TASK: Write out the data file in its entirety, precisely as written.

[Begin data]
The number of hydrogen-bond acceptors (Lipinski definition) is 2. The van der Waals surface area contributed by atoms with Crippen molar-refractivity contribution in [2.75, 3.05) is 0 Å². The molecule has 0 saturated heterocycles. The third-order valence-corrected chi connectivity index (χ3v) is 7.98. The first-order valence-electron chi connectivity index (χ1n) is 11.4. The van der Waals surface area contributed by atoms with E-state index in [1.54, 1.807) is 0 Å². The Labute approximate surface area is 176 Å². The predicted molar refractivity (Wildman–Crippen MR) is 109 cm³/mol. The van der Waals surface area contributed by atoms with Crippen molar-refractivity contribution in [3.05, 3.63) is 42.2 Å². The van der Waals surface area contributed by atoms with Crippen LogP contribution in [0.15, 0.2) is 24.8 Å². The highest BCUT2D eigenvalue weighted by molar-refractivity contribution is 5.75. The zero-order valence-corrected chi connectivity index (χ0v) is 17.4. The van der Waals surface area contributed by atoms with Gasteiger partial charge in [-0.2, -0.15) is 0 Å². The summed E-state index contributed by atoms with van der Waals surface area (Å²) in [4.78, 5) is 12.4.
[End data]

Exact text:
The number of hydrogen-bond acceptors (Lipinski definition) is 2. The van der Waals surface area contributed by atoms with Crippen molar-refractivity contribution in [2.75, 3.05) is 0 Å². The molecule has 0 saturated heterocycles. The third-order valence-corrected chi connectivity index (χ3v) is 7.98. The first-order valence-electron chi connectivity index (χ1n) is 11.4. The van der Waals surface area contributed by atoms with E-state index in [1.54, 1.807) is 0 Å². The Labute approximate surface area is 176 Å². The predicted molar refractivity (Wildman–Crippen MR) is 109 cm³/mol. The van der Waals surface area contributed by atoms with Crippen molar-refractivity contribution in [3.05, 3.63) is 42.2 Å². The van der Waals surface area contributed by atoms with Crippen LogP contribution in [0.15, 0.2) is 24.8 Å². The highest BCUT2D eigenvalue weighted by molar-refractivity contribution is 5.75. The zero-order valence-corrected chi connectivity index (χ0v) is 17.4. The van der Waals surface area contributed by atoms with Gasteiger partial charge in [-0.2, -0.15) is 0 Å². The summed E-state index contributed by atoms with van der Waals surface area (Å²) in [4.78, 5) is 12.4.